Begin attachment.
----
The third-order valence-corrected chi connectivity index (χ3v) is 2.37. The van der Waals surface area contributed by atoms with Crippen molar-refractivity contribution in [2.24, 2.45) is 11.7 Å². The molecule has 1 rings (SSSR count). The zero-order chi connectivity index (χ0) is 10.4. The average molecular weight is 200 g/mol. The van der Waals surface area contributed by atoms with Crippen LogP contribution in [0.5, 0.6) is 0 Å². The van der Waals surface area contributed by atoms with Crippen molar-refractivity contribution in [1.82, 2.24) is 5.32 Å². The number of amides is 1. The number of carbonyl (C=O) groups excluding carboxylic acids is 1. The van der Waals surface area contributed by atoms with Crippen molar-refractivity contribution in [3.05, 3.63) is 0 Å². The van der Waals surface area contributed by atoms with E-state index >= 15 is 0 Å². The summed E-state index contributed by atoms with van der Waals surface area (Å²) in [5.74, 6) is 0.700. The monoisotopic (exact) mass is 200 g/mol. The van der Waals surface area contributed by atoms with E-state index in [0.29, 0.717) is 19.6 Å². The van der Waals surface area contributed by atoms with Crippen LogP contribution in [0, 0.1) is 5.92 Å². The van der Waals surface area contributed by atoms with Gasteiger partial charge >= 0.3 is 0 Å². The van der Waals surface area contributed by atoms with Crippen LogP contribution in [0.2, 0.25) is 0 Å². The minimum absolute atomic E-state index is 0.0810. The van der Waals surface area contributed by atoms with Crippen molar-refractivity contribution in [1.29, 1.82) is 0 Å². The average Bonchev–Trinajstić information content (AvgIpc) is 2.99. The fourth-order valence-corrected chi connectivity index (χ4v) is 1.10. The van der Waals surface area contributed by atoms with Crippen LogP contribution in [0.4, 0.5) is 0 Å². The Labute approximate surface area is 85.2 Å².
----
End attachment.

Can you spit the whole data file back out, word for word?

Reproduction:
The third-order valence-corrected chi connectivity index (χ3v) is 2.37. The van der Waals surface area contributed by atoms with Crippen molar-refractivity contribution in [2.24, 2.45) is 11.7 Å². The molecule has 1 rings (SSSR count). The zero-order chi connectivity index (χ0) is 10.4. The average molecular weight is 200 g/mol. The van der Waals surface area contributed by atoms with Crippen LogP contribution in [0.5, 0.6) is 0 Å². The van der Waals surface area contributed by atoms with Crippen molar-refractivity contribution in [1.82, 2.24) is 5.32 Å². The number of amides is 1. The number of carbonyl (C=O) groups excluding carboxylic acids is 1. The van der Waals surface area contributed by atoms with Crippen molar-refractivity contribution in [3.05, 3.63) is 0 Å². The van der Waals surface area contributed by atoms with E-state index >= 15 is 0 Å². The summed E-state index contributed by atoms with van der Waals surface area (Å²) in [5.74, 6) is 0.700. The monoisotopic (exact) mass is 200 g/mol. The van der Waals surface area contributed by atoms with E-state index in [0.29, 0.717) is 19.6 Å². The van der Waals surface area contributed by atoms with Crippen LogP contribution in [0, 0.1) is 5.92 Å². The van der Waals surface area contributed by atoms with Gasteiger partial charge >= 0.3 is 0 Å². The van der Waals surface area contributed by atoms with Crippen LogP contribution in [0.2, 0.25) is 0 Å². The minimum absolute atomic E-state index is 0.0810. The van der Waals surface area contributed by atoms with Crippen molar-refractivity contribution in [1.29, 1.82) is 0 Å². The average Bonchev–Trinajstić information content (AvgIpc) is 2.99. The fourth-order valence-corrected chi connectivity index (χ4v) is 1.10. The van der Waals surface area contributed by atoms with Crippen LogP contribution in [0.4, 0.5) is 0 Å². The Labute approximate surface area is 85.2 Å².